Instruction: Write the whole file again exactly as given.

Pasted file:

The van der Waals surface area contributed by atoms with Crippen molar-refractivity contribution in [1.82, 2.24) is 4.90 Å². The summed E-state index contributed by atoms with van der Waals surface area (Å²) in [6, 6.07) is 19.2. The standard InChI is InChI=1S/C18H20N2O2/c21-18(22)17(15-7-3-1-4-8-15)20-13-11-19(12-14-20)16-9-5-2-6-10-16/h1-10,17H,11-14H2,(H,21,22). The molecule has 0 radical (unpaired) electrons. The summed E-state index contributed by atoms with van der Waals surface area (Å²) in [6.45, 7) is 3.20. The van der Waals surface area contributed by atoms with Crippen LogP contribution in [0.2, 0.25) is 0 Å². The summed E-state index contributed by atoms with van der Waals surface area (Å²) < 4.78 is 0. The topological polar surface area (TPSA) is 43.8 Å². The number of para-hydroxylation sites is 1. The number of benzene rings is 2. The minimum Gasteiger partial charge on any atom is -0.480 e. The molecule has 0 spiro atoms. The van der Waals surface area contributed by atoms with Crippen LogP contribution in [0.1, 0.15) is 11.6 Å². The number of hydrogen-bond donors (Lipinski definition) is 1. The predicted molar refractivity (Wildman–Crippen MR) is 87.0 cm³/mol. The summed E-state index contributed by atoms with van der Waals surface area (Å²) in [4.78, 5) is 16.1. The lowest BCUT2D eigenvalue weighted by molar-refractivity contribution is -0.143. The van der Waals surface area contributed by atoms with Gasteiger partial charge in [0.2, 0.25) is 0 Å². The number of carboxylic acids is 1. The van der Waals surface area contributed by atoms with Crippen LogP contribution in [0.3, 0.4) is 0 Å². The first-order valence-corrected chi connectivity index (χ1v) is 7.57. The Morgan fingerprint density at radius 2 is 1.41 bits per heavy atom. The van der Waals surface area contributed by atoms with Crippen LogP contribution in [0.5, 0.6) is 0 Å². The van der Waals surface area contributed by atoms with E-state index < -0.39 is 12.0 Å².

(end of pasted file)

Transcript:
The van der Waals surface area contributed by atoms with Crippen molar-refractivity contribution in [1.82, 2.24) is 4.90 Å². The summed E-state index contributed by atoms with van der Waals surface area (Å²) in [6, 6.07) is 19.2. The standard InChI is InChI=1S/C18H20N2O2/c21-18(22)17(15-7-3-1-4-8-15)20-13-11-19(12-14-20)16-9-5-2-6-10-16/h1-10,17H,11-14H2,(H,21,22). The molecule has 0 radical (unpaired) electrons. The summed E-state index contributed by atoms with van der Waals surface area (Å²) in [6.45, 7) is 3.20. The van der Waals surface area contributed by atoms with Crippen LogP contribution in [0.2, 0.25) is 0 Å². The summed E-state index contributed by atoms with van der Waals surface area (Å²) < 4.78 is 0. The topological polar surface area (TPSA) is 43.8 Å². The number of para-hydroxylation sites is 1. The number of benzene rings is 2. The minimum Gasteiger partial charge on any atom is -0.480 e. The molecule has 0 spiro atoms. The van der Waals surface area contributed by atoms with Crippen LogP contribution in [0.1, 0.15) is 11.6 Å². The number of hydrogen-bond donors (Lipinski definition) is 1. The predicted molar refractivity (Wildman–Crippen MR) is 87.0 cm³/mol. The summed E-state index contributed by atoms with van der Waals surface area (Å²) in [4.78, 5) is 16.1. The lowest BCUT2D eigenvalue weighted by molar-refractivity contribution is -0.143. The van der Waals surface area contributed by atoms with Gasteiger partial charge in [0.2, 0.25) is 0 Å². The number of carboxylic acids is 1. The van der Waals surface area contributed by atoms with Crippen LogP contribution in [0.3, 0.4) is 0 Å². The first-order valence-corrected chi connectivity index (χ1v) is 7.57. The Morgan fingerprint density at radius 2 is 1.41 bits per heavy atom. The van der Waals surface area contributed by atoms with Crippen LogP contribution in [0.5, 0.6) is 0 Å². The van der Waals surface area contributed by atoms with E-state index < -0.39 is 12.0 Å².